Submitted to: ASABE Annual International Meeting
Publication Type: Abstract only
Publication Acceptance Date: 11/1/2007
Publication Date: N/A
Citation: Interpretive Summary:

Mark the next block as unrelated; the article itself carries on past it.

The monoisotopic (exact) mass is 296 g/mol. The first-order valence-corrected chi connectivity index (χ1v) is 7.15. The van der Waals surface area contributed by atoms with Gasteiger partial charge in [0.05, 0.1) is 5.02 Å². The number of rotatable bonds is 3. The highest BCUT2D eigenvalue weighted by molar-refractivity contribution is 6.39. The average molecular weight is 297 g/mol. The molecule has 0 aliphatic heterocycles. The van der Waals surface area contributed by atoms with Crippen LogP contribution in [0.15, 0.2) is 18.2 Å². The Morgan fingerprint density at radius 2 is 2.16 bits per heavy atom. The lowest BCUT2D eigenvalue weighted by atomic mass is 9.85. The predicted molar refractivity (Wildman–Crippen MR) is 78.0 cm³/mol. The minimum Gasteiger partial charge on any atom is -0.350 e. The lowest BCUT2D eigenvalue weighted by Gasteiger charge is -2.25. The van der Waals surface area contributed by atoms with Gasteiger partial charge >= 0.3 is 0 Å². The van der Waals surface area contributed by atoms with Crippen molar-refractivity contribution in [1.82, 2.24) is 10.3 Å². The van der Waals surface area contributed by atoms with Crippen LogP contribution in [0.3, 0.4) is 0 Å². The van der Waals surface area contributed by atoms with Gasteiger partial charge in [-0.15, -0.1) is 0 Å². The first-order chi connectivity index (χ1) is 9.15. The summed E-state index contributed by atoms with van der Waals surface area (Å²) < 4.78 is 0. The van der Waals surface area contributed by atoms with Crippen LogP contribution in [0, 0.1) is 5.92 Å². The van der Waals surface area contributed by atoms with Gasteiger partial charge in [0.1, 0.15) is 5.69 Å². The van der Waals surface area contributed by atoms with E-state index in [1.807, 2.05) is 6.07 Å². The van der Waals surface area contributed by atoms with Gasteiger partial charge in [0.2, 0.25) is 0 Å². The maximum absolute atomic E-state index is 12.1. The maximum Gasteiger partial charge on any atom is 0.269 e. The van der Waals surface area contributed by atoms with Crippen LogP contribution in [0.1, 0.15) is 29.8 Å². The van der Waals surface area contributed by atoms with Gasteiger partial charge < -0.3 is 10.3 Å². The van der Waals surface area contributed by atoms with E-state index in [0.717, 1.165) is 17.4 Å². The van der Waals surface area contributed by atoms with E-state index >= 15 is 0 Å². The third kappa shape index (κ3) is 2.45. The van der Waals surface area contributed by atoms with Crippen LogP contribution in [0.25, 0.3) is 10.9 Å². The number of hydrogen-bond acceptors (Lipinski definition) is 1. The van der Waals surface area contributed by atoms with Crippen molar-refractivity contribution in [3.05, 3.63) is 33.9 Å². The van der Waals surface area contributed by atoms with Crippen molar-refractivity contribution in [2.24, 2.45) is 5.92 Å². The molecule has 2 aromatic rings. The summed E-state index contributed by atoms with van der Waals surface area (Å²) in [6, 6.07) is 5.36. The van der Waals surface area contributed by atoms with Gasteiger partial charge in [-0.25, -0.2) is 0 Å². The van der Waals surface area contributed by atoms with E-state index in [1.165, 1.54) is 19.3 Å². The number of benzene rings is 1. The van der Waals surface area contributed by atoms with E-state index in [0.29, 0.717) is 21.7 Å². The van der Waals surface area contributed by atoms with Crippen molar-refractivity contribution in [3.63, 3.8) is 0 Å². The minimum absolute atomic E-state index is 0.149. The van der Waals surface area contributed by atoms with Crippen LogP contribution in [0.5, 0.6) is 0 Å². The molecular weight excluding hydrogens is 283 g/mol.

Technical Abstract: On land used for the production of food and fiber, the amount of growing crop and crop residue remaining on the field during no growth periods often determine whether the field is susceptible to the erosion of the soil by wind. The crop growth sub-model component of the Wind Erosion Prediction System (WEPS) was designed to reflect the growth patterns of annuals, winter annuals, bi-annuals and perennials on different soils, in varying climates, and under different management practices. Wind erosion simulation requires that the model capture the annual variability of biomass accumulation for non-irrigated crops. Initial growth is simulated by distributing energy from seed biomass into initial root, stem and leaf biomass. From this initial leaf area, photosynthetic biomass production is partitioned into fibrous root, storage root, stem, leaf and reproductive biomass stores. Partitioning fractions are a function of accumulated crop specific heat units. Leaf biomass is divided into living and dead fractions to account for senescence and freeze kill. Reproductive biomass is divided into grain and chaff fractions. Photosynthetic biomass production is based on net radiation, living leaf area, the canopy geometry and density, water and temperature stress. Re-growth after harvest or freeze damage is triggered by the loss of living leaf area. Necessary conditions are warm temperatures, the availability of storage biomass, and no tuber dormancy. Nutrient stress is not considered. Methods are also included to match yields and average yield residue ratios used by NRCS in RUSLE2. The accumulated biomass and geometric descriptions of the crop are used to calculate drag coefficients, interception of moving soil particles, surface sheltering and evaporation reductions in other sub-models. Examples of model performance under different management practices and diverse climate locations are presented.